“Most importantly, there needs to be an elimination of the contradiction between state law and federal law through federal decriminalization, which would eliminate the current law that essentially equates cannabis with heroin at the federal level,” Rosenberg said. “This conversation needs to come from our federal leadership.”

The virtual festival kicked off at “high noon” with a Woodstock-style, Jimi Hendrix-inspired rendition of the national anthem played by “The Voice” finalist Laith Al-Saadi.

Emceed by Anqunette Sarfoh, former Fox 2 Detroit News anchor, Hash Bash featured a pre-recorded video from Sinclair.

In his statement, Sinclair said the cannabis movement is still protesting the same controlled-substances rhetoric as when Hash Bash began, in addition to the mass criminalization of people with marijuana-based offenses. According to the ACLU, Black people are 3.73 times more likely to be arrested on marijuana-related charges than white people in the United States.

“Now that we legalized medical marijuana (in Michigan) in 2008, and we legalized recreational marijuana (in Michigan) in 2018, our big job is to get the police off our backs and get them out of the marijuana issue, completely and fully,” Sinclair said. “That’s my goal.”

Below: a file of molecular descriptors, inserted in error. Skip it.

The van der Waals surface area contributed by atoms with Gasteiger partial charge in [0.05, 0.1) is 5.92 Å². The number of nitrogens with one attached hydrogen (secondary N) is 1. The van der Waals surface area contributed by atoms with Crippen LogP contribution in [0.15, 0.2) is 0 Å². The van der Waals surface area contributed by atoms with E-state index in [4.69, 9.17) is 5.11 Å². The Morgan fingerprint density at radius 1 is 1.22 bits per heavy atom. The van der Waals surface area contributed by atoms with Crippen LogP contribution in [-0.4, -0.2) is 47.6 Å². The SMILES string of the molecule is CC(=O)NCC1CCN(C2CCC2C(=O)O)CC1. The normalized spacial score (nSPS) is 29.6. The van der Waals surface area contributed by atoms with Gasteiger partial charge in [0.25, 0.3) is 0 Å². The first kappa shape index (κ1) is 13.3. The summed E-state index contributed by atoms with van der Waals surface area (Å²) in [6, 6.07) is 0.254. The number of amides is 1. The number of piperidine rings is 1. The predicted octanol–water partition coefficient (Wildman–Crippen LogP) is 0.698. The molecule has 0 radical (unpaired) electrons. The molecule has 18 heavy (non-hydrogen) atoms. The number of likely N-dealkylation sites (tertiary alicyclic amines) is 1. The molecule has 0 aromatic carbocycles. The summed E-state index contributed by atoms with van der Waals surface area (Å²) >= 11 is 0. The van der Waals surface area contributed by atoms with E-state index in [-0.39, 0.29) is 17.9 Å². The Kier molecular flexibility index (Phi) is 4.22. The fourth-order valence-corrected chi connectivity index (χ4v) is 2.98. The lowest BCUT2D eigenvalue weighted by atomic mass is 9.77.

Reiterating Sinclair’s call for decriminalization, the Michigan Cannabis Freedom Coalition spoke about Michael Thompson, whose story broke national headlines earlier this year. After being incarcerated for 25 years in Michigan’s prison system for charges related to selling marijuana, Thompson was released in January following widespread community support and lobbying efforts. Embraced by the cannabis community, Thompson found employment within the marijuana sector and is dedicated to reducing mass incarceration in Michigan.

“I just hope somebody can hear me, that’s dealing with prison reform … because those guys are human beings,” Thompson said in a video presented by the Michigan Cannabis Freedom Coalition. “It’s not just about me, it’s about thousands of guys that need help.”

Through sponsorships and donations, this year’s Hash Bash promised to support the cannabis community by providing financial support for those impacted by the War on Drugs.

“That’s why we are here today,” Sarfoh said. “Because of the support from people like you and support from our sponsors, we are able to give to a fund that can also help the other Michael Thompson’s of the world out there because there are too many. One is too many. We want to make sure that all of them are out of jail and prison and their lives restored.”